I have a Heat & Glo direct vent fireplace. Unfortunately, when the tile was installed a year ago, the installer didn't leave room at the top for the front of the fireplace to be removed for servicing.

What I would like to know is how can I cleanly cut the tile around the unit? I have a Dremel™ tool if it helps.

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  • Did someone tell the tiler that space was needed? ie show the tiler how the front had to come off?
    – Solar Mike
    Sep 28, 2022 at 17:21
  • It's off-topic for this discussion, but the tile installer is liable for complying with the fireplace manufacturer's instructions, in my opinion. Any installer worth his trowel should've asked for literature.
    – isherwood
    Sep 28, 2022 at 18:12
  • Please edit your question to let us know if this is a new install or a new-to-you place. there seems to be a lot of concern about it being the former, and that does significantly change the answer.
    – FreeMan
    Sep 28, 2022 at 18:39
  • You want to cut what where? how have you determined that the tiles need to be cut?
    – Jasen
    Sep 29, 2022 at 8:51
  • @ALL OP indicated in a comment on an answer down below that the tile install was > 1 year ago, so calling the installer back isn't an option. I've edited that into the question itself, since it was causing so much confusion.
    – FreeMan
    Sep 29, 2022 at 12:01

3 Answers 3


Generally, you'd want a diamond coated blade installed into almost any sort of tool designed for cutting in a straight line.

  • A circular saw, given enough clearance for the shoe, would do a nice job.
  • A "flush cutter" or "oscillating multi cutter" would do an OK job, but it might be difficult to maintain a straight line. However, with a steady hand you'd do OK.
  • An angle grinder would make quick work of it, but may also have issues with a straight line.
  • The Dremel tool, if you have/can buy an appropriate tile cutting bit would work, but would probably be the most difficult to maintain a neat, straight line.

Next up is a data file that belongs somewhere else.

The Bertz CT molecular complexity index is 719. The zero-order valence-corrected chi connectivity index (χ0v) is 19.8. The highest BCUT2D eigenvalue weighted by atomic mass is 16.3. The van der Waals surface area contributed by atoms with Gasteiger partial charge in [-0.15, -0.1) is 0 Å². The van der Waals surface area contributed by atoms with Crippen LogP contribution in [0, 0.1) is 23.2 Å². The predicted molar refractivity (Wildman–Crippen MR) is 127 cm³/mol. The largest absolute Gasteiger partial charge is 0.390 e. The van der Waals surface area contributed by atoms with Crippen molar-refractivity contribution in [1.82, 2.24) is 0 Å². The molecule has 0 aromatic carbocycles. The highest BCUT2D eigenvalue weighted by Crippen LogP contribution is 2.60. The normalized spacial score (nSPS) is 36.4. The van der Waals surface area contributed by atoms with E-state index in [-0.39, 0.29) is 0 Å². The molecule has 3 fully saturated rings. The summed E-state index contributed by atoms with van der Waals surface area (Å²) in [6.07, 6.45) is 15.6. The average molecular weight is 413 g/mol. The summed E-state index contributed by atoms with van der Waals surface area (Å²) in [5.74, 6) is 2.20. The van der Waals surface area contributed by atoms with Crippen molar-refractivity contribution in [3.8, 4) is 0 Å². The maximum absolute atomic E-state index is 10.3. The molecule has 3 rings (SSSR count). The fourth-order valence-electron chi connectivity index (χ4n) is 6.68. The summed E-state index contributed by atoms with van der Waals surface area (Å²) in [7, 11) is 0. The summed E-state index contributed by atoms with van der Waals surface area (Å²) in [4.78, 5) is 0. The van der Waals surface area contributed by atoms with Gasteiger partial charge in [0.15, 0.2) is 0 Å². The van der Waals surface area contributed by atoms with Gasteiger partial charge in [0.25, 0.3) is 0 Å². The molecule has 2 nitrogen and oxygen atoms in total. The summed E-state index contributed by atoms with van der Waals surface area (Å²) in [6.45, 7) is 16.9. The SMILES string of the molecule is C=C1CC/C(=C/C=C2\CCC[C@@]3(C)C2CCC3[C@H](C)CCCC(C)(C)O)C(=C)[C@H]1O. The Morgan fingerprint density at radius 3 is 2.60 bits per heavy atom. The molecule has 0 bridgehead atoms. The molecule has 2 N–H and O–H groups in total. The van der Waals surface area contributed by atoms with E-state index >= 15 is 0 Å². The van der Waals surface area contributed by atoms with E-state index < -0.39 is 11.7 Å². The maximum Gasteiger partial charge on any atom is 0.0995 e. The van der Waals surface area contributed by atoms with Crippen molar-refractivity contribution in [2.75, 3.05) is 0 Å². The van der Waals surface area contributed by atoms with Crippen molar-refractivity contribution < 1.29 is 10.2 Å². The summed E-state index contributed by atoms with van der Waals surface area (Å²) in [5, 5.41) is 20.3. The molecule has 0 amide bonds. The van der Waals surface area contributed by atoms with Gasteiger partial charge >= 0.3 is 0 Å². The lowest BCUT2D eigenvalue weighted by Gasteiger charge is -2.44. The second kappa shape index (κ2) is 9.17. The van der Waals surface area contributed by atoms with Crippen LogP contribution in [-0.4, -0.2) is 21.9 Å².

If the goal is to cut right along the edge of the black surround, I'd actually think the flush cutter might work the best - you'll get a 2-3" straight section from each cut, and you'll have the trim to guide you in a straight line. You would have to be very careful to ensure you don't scrape up the black finish, assuming you're keeping that surround.

However, I'd suggest that there has to be some way to remove that cover other than cutting it away from the tile. Have you thoroughly investigated the inside of the insert looking for screws or tabs or something to release it?

  • The service technician said that the front cover must slide up and out and the current tile level is prohibiting it from moving.
    – Kermit
    Sep 28, 2022 at 17:59

I would use a diamond wheel in a 4" angle grinder. It's the tool with the best mobility and cutting power, while still allowing precision. Be sure to install the T-handle if you have one.

I'd also use double-stick foam tape to attach a straightedge on the tile surface, such as a 1x4 board. You can then make the cut with confidence, and the straightedge will protect the remaining tile from damage. By riding your grip hand along its face you'll maintain stability.

Be sure to plan for a lot of dust. Seal the room, set up window exhaust fans, and have a helper hold a shop vacuum nozzle very close to the grinding wheel on the output side. If you have extra vacuum hose, run the exhaust out the window.

Use eye, ear, and respiration protection. This is messy business and angle grinders are loud.


Best option - have your tile contractor return to correct their mistake (with a diamond blade, typically.)

DIY - get a shop vac (preferably with HEPA filter) to go with your Dremel and the dry diamond blade you buy for your Dremel, and cut carefully. You might want to tape a straightedge to the tiles to follow.

  • If it's a fresh install, then yeah, definitely get the installer back, assuming that leaving a gap was in the specs.
    – FreeMan
    Sep 28, 2022 at 18:28
  • This was almost a year ago :(
    – Kermit
    Sep 28, 2022 at 19:17
  • I don't consider that to be outside of a reasonable support/warranty window.
    – isherwood
    Sep 29, 2022 at 13:21

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